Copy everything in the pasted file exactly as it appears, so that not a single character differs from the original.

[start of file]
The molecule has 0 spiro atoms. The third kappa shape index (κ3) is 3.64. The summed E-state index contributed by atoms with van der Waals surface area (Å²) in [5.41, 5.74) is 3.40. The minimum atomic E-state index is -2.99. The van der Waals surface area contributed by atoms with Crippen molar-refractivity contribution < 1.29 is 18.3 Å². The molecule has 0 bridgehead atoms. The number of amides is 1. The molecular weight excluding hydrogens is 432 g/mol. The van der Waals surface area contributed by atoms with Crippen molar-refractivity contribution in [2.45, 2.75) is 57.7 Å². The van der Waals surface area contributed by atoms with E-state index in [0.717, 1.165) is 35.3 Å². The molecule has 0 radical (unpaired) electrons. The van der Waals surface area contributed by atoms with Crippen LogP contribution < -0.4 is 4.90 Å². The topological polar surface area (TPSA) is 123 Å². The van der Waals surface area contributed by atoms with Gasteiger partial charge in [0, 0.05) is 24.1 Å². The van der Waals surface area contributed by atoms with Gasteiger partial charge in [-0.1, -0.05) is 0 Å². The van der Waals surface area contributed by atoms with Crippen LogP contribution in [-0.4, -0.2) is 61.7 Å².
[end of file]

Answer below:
The molecule has 0 spiro atoms. The third kappa shape index (κ3) is 3.64. The summed E-state index contributed by atoms with van der Waals surface area (Å²) in [5.41, 5.74) is 3.40. The minimum atomic E-state index is -2.99. The van der Waals surface area contributed by atoms with Crippen molar-refractivity contribution < 1.29 is 18.3 Å². The molecule has 0 bridgehead atoms. The number of amides is 1. The molecular weight excluding hydrogens is 432 g/mol. The van der Waals surface area contributed by atoms with Crippen molar-refractivity contribution in [2.45, 2.75) is 57.7 Å². The van der Waals surface area contributed by atoms with E-state index in [0.717, 1.165) is 35.3 Å². The molecule has 0 radical (unpaired) electrons. The van der Waals surface area contributed by atoms with Crippen LogP contribution < -0.4 is 4.90 Å². The topological polar surface area (TPSA) is 123 Å². The van der Waals surface area contributed by atoms with Gasteiger partial charge in [0, 0.05) is 24.1 Å². The van der Waals surface area contributed by atoms with Gasteiger partial charge in [-0.1, -0.05) is 0 Å². The van der Waals surface area contributed by atoms with Crippen LogP contribution in [-0.4, -0.2) is 61.7 Å².